Our bones don’t just hold up not our bodies, but our entire lives. Whether it’s dancing your heart out at a wedding, crossing a frozen Himalayan lake, or training for a personal best, we owe life’s important moments to our bones - which is why good bone health should be a high priority for every one of us. However, this is especially true of athletes.
We don’t just mean elite athletes. Whatever you sport of choice, if you are physically active on a regular basis, or if you train for competitive events, you need to pay attention to your bone health.
With every kilometer you run or every kick you aim at the net, your body is under high impact. Who takes the brunt of this high impact? That’s right – your bones. Your bones are also the body’s feedback mechanism to let you know that you need to be careful. The word ‘stress’ in the term ‘stress factures’ is of significance here- these fractures, which are among the most common sports-related injuries are your body’s way of saying ‘enough!’
In general, women are more susceptible to osteoporosis and bone disease than men, but this risk is higher in women athletes given the high impact of endurance activities. Additionally, bone density in women is directly linked to levels of the hormone Oestrogen and the menstrual cycle. At different times in the month, hormone levels in menstruating women fluctuate, which has an impact on bone density. The risk of stress fractures and osteoporosis is higher in older women athletes because of lower levels of Oestrogen. When high-impact sport and exercise is factored into this equation, it becomes evident that women athletes need to be particularly mindful of their bone health.
A landmark US study of female navy recruits showed that supplementation with vitamin D and calcium decreased the incidence of stress fractures by 20%. Calcium and vitamin D3 are crucial to facilitating the uptake of other nutrients by the bones, thus, having a direct role in improving bone density.
When it comes to supplementation, finding the right one is key. Most mainstream calcium supplements are derived from inorganic calcium sources like calcium carbonate and calcium citrate, which have a very low utilization rate by the body (around 10%). There are now calcium supplements available in the Indian market sourced from algae - an organic source - with a high utilization rate of around 80%. These supplements are also additionally fortified with vitamin D3 and vitamin K2-7. Vitamin K2-7 activates the bone protein, Osteocalcin, which helps nutrients bind to bones and increases bone density. Vitamin D3 is key to effective calcium absorption by the bones.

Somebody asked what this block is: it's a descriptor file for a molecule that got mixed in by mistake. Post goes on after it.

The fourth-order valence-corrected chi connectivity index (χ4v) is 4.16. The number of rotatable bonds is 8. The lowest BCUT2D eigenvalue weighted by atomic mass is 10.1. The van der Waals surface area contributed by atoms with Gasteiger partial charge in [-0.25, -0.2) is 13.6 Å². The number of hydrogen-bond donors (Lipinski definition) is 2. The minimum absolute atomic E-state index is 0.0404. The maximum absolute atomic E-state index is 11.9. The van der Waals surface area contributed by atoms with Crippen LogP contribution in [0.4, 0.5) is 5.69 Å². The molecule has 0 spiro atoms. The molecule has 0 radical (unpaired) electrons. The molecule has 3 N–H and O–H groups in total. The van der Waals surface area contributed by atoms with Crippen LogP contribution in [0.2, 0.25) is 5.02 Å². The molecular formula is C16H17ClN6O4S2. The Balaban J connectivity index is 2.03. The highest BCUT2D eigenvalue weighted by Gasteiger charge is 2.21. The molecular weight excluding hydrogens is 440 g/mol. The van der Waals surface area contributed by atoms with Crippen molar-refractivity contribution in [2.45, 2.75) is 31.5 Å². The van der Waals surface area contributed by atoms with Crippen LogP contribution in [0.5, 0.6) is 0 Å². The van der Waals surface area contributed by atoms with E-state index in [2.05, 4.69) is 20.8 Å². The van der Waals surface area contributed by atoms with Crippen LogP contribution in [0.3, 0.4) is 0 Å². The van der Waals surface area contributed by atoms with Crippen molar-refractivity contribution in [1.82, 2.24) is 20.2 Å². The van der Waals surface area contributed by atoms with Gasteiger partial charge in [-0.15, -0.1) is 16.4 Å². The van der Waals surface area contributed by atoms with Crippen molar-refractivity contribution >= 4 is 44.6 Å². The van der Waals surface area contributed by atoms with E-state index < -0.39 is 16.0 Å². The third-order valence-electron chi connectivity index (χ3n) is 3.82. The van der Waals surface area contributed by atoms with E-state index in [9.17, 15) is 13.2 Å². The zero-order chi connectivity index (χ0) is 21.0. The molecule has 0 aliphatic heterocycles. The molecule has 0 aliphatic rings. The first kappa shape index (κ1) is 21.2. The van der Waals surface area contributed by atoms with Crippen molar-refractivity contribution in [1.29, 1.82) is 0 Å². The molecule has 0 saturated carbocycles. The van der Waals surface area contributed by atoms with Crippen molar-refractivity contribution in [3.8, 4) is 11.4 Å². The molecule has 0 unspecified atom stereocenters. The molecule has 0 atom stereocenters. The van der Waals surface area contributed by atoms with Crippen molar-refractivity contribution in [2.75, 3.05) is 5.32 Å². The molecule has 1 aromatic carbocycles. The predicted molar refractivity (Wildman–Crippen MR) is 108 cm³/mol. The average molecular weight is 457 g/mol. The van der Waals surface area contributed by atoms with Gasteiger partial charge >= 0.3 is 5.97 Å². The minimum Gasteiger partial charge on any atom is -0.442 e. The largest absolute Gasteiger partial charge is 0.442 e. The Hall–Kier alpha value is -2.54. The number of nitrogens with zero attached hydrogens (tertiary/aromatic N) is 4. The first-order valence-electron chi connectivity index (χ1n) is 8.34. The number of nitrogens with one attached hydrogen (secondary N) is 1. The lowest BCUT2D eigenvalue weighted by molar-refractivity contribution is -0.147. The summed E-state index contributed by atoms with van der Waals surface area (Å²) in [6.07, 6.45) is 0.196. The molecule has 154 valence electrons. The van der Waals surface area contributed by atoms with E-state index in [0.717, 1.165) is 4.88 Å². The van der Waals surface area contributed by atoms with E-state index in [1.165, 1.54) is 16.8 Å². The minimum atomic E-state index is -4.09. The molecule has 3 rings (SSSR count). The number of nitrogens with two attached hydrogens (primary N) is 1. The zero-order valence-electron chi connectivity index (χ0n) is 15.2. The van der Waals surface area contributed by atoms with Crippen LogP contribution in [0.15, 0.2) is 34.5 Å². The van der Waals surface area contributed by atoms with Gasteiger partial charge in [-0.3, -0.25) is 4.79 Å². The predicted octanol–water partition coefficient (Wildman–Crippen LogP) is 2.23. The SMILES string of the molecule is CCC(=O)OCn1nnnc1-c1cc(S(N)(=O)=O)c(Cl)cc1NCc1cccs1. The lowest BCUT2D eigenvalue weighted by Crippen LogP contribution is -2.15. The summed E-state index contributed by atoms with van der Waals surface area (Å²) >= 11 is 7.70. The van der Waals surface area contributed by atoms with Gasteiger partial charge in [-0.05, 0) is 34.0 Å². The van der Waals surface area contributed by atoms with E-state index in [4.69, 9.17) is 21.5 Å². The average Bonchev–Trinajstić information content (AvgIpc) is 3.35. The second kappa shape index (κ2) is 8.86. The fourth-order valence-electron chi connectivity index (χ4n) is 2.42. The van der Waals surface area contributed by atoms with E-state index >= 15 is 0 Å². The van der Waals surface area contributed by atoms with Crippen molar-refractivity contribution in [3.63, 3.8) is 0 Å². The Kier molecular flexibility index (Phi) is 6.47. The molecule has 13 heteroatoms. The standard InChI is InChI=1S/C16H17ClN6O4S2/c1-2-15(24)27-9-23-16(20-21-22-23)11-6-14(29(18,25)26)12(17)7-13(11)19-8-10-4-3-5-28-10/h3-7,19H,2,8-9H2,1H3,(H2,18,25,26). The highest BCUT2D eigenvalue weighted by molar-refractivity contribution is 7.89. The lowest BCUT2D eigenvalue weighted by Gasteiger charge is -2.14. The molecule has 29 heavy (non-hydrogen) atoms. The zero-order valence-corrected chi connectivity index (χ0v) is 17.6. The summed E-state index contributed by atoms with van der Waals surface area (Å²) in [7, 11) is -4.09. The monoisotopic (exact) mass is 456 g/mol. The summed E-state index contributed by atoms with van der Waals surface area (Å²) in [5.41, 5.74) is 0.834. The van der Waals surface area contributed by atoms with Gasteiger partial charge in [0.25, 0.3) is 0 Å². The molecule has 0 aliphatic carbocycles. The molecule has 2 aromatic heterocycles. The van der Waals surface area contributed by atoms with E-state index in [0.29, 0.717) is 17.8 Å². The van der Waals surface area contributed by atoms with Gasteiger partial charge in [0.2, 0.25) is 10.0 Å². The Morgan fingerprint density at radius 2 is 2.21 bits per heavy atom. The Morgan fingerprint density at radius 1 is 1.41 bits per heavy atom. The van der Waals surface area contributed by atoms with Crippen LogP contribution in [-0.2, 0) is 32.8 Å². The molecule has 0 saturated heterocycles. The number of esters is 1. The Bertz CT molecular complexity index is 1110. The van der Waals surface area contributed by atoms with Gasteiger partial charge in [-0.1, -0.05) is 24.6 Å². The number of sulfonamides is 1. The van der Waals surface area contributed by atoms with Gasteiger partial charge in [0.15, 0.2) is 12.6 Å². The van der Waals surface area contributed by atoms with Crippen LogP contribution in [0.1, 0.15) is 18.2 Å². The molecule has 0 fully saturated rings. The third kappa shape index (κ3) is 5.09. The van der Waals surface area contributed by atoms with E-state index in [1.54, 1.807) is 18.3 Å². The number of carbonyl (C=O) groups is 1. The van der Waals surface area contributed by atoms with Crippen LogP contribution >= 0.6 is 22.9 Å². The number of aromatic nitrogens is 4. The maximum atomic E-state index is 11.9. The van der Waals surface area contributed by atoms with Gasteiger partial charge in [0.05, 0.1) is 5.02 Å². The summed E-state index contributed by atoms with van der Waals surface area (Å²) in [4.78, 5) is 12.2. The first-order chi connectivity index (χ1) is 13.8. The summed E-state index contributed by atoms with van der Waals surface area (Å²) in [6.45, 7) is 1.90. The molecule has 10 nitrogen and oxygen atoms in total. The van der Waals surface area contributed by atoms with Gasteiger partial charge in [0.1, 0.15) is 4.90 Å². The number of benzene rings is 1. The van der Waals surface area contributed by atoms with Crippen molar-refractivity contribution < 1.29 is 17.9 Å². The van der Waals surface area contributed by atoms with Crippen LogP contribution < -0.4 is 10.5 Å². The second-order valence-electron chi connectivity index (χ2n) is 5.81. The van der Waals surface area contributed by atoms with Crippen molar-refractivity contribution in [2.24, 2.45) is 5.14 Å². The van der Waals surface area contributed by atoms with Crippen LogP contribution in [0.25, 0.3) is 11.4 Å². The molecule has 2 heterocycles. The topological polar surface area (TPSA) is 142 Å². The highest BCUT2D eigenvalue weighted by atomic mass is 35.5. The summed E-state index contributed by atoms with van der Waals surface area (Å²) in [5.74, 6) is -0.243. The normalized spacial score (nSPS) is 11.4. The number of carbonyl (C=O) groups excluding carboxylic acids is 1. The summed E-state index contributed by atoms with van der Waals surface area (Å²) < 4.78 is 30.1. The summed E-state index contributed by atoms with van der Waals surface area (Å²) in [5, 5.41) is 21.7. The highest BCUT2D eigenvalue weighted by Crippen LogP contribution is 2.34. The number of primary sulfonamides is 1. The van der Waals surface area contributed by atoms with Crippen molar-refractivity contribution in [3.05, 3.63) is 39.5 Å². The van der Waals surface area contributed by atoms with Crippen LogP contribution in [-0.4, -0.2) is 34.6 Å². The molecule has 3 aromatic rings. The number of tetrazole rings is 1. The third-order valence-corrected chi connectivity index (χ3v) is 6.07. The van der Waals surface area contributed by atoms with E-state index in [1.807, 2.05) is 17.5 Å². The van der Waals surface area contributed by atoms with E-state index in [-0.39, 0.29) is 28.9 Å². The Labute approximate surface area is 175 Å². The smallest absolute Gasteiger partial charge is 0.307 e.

Along with supplementation, women athletes (especially veteran athletes) should ensure that they get a bone density test done. Bone density is the amount of mineral matter present per sq.cm of bones, and in clinical medicine, bone density is used as an indicator of osteoporosis risk and stress fractures. It is recommended that women athletes also incorporate weight lifting into their training regimen. Evidence suggests that weight lifting improves bone density and wards off the risk of osteoporosis, especially in post-menopausal women. Weight lifting exercises focused on the hip and spine area like hip adduction, hip flexion and hip extensions are recommended.
There also exists a strong link between low body fat/low BMI and osteoporosis risk as low BMI impacts the menstrual cycle, and thus, also affects bone density. Women athletes need to make sure that their caloric intake is commensurate with the intensity of their training and their recommended daily intake. Leafy greens, almonds and soy milk are some examples of excellent food sources of calcium.
It is also advisable for serious recreational athletes to get a biomechanical analysis of their form to identify injury-prone areas and areas of high impact. Making adjustments in your form today could be the answer to preventing an injury tomorrow.
Your bones help you soar to the highs of your life, and take life’s falls for you (quite literally!). Giving back to your bones is one of the biggest investments you can make towards your training and ensuring that you have a long, injury-free career. Start today – trust me, you will feel it in your bones.
Dr. Jasmine R Shah (MBBS) is a practicing family physician in Mumbai. She started her running journey under the guidance of Savio D’Souza four years ago. Dr. Shah has 4 half marathons under her belt and successfully attempted her first full marathon this year with a sub-5 timing.